Furthermore, Plaintiffs have waived any claim against Davis premised on the April 2012 softball field altercation involving Kyana. The Second Amended Complaint clearly alleges that the relevant incident underlying this claim was Davis's failure to override Manley's punishment arising from the softball bus incident involving Kyra, not the softball field altercation involving Kyana. Although the Second Amended Complaint alleges facts relating to Manley's handling of the softball field altercation, it includes no allegations against Davis relating to his investigation and report on the altercation. This court has made clear that “[a] claim which is not raised in the complaint but, rather, is raised only in response to a motion for summary judgment is not properly before the court.” Cutrera v. Bd. of Supervisors of La. State Univ., 429 F.3d 108, 113 (5th Cir.2005). Because Plaintiffs have failed to show a genuine dispute that Davis treated Plaintiffs differently from similarly situated individuals on the only incident properly raised in the complaint, we conclude that the district court correctly granted summary judgment on the claim against Davis.

V. Conclusion

For the foregoing reasons, we AFFIRM the judgment of the district court.


1.  These facts are recounted in the light most favorable to Plaintiffs, the non-moving party. United Fire & Cas. Co. v. Hixson Bros., 453 F.3d 283, 285 (5th Cir.2006).

2.  The case presently remains open and unsolved.

3.  Doug Giles was a ward of Fennell–Kinney at the time, but no one at the school informed Fennell–Kinney about the incident.

4.  Plaintiffs contend that no action was taken against the boy, but the evidence cited by Plaintiffs shows only that Kyana did not know whether any action was taken. It is also unclear whether the bus driver reported this incident to anyone at Marion ISD.

5.  Plaintiffs assert that the school district took no action against Kavin's attacker and the other aggressors. However, the evidence cited by Plaintiffs indicates only that no charges were pressed against the girls due to the time period that had passed. The record clearly indicates that both Kavin and the aggressor were suspended for the fight, which Plaintiffs later conceded.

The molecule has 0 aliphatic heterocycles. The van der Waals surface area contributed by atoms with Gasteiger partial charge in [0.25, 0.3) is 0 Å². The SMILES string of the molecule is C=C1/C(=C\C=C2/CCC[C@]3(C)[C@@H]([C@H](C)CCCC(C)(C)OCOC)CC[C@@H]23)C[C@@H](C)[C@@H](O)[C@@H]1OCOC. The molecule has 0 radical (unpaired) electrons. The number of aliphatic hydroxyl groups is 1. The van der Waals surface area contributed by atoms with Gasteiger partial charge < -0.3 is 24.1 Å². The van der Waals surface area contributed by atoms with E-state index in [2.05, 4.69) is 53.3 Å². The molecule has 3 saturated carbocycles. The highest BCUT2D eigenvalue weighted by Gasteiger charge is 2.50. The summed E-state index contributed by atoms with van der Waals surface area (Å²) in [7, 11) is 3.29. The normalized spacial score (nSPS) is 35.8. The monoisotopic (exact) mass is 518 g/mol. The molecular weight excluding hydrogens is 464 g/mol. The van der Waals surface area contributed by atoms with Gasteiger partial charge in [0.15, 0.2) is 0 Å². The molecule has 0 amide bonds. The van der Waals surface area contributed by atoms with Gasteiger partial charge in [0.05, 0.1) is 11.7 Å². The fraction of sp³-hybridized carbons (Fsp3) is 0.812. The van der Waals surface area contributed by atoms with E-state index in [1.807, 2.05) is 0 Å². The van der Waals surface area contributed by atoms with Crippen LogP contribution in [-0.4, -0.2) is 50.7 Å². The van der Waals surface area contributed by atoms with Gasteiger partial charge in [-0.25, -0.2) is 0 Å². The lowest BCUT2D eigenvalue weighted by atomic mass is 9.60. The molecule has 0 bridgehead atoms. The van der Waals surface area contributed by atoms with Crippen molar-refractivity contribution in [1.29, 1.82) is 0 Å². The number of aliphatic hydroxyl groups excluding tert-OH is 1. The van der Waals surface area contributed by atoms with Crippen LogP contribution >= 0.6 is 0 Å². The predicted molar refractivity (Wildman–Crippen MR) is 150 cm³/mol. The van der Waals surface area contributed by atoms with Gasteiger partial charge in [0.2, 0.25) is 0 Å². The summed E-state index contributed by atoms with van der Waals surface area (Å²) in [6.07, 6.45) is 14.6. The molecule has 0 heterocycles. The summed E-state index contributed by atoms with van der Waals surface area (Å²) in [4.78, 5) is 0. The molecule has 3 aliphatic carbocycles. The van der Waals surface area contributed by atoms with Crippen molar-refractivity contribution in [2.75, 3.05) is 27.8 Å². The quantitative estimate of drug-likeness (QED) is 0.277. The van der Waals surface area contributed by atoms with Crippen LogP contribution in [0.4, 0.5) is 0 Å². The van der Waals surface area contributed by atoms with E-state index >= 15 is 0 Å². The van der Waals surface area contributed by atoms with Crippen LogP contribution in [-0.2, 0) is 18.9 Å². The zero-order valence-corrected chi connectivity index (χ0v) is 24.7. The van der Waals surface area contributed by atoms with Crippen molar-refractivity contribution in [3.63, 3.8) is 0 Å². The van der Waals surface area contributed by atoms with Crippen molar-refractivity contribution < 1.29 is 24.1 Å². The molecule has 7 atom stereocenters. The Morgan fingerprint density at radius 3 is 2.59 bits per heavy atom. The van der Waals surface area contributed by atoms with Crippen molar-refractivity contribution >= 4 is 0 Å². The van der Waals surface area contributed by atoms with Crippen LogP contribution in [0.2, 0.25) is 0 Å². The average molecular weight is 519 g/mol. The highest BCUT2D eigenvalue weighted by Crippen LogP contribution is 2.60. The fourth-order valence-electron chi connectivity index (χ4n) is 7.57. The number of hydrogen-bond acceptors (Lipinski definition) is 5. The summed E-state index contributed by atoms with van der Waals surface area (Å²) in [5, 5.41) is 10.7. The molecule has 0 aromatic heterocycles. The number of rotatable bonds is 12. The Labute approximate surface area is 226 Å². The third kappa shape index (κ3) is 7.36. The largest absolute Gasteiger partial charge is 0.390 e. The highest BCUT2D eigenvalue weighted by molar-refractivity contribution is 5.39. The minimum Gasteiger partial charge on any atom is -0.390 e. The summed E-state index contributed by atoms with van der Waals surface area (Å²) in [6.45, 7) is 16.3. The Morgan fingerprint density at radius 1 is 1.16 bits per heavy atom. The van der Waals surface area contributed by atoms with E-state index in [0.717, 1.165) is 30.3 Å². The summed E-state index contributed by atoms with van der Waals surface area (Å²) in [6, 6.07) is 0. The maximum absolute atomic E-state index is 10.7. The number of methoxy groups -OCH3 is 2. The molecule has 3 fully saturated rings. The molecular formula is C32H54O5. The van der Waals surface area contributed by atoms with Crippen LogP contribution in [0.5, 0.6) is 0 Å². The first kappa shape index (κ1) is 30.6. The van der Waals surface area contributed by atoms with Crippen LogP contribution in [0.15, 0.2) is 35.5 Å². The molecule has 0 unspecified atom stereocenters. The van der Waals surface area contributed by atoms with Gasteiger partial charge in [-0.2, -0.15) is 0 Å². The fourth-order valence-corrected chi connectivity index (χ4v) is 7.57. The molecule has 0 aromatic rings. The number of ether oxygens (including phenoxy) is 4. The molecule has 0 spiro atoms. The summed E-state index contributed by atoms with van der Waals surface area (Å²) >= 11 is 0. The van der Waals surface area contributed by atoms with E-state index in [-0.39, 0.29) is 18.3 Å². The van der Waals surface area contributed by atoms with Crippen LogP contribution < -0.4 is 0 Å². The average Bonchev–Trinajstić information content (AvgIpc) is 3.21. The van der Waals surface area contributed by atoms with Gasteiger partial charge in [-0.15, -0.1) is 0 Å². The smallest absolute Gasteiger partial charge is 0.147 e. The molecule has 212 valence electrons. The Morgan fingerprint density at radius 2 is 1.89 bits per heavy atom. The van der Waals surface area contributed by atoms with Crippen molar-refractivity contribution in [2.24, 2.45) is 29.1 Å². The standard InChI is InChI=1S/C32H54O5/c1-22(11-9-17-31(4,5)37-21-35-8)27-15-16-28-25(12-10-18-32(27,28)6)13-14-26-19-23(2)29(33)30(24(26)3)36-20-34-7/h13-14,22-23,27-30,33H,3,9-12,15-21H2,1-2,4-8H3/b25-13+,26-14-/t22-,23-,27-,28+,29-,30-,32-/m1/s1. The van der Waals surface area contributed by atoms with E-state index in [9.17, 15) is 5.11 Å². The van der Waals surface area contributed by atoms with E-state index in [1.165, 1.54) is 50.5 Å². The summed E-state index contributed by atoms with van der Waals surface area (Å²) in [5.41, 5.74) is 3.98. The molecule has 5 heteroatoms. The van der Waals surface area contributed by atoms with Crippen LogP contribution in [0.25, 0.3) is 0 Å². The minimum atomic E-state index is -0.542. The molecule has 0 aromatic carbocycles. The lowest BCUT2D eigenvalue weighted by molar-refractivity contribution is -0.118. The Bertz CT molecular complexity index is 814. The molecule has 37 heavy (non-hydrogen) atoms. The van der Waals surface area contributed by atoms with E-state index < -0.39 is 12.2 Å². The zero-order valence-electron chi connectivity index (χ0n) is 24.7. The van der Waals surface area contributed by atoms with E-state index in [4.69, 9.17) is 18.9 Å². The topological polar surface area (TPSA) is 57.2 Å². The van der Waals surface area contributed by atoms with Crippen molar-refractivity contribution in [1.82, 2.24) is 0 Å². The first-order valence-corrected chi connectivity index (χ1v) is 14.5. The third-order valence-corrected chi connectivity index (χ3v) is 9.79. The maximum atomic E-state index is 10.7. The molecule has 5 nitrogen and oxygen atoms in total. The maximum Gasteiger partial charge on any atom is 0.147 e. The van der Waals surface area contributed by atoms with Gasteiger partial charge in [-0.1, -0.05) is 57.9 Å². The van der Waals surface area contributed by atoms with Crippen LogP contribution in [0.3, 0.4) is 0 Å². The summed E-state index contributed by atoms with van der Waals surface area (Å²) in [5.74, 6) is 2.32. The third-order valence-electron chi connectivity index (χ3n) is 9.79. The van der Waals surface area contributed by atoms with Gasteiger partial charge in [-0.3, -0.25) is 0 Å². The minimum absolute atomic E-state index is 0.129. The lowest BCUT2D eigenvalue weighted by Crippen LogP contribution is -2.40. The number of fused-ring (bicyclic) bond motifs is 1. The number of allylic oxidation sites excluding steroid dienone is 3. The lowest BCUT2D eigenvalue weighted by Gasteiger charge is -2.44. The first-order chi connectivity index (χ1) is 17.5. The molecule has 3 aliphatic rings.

6.  Kavin declared she did not know what action the middle school principal took in response, but in another portion of the deposition, Kavin indicated that she may not have reported the incident at all.

7.  Plaintiffs contend that no further disciplinary action was taken against the student or the teacher, but the evidence cited in support indicates only that Kavin did not know whether further action was taken.

8.  Plaintiffs assert that no action was taken in response to these incidents, but the evidence cited by Plaintiffs does not indicate whether these incidents were reported to Marion ISD, nor does the evidence indicate what actions, if any, were taken in response.

9.  No one else in the school during this time had a similar hair style. The assistant principal had previously reprimanded Kyana for her hair color during the 2008–2009 school year. After meeting with Fennell–Kinney, the assistant principal allowed Kyana to keep her hair until her next hair appointment, although Kyana had to hide the coloring.

10.  Plaintiffs assert that other Caucasian students who wore their hair in non-naturally occurring shades were not similarly admonished, but the evidence cited in support of this proposition establishes only that Fennell–Kinney was aware that some other students at the school had such hairstyles, not that those students were not reprimanded for their hair.

11.  The other students claim that Kyana physically pushed them, but this fact is disputed by Kyana.

12.  That year, Fennell–Kinney also filed a grievance against one of Kyana's teachers for stating that Kyana was not intelligent enough to complete the work in his class. That grievance was ultimately resolved.

13.  Although Plaintiffs assert that no action was taken against the classmate regarding the incident, the evidence cited to support this proposition does not mention whether any action was taken against the white classmate. In other portions of the record, Kyra stated that the classmate received the same punishment as she did.

14.  Plaintiffs contend that Smith “has never been heard to make such comments to her white students, regardless of what problems or trouble they may have experienced.” The evidence cited to support this assertion, however, shows only that the deponent could not recall if Smith had previously coached students that had become pregnant while on one of her teams.

15.  The record contains no evidence whether any additional action was taken against the student, contrary to Plaintiffs' suggestion.

16.  Fennell–Kinney had previously filed Level One and Level Two grievances before school administrators and the Marion ISD superintendent, respectively. One of the board members recused himself from the Level Three proceedings due to any potential bias the member might have had against Plaintiffs.

17.  Although the district's response to the Level One and Level Two hearings are in the record, the response to the Level Three hearing does not appear in the record.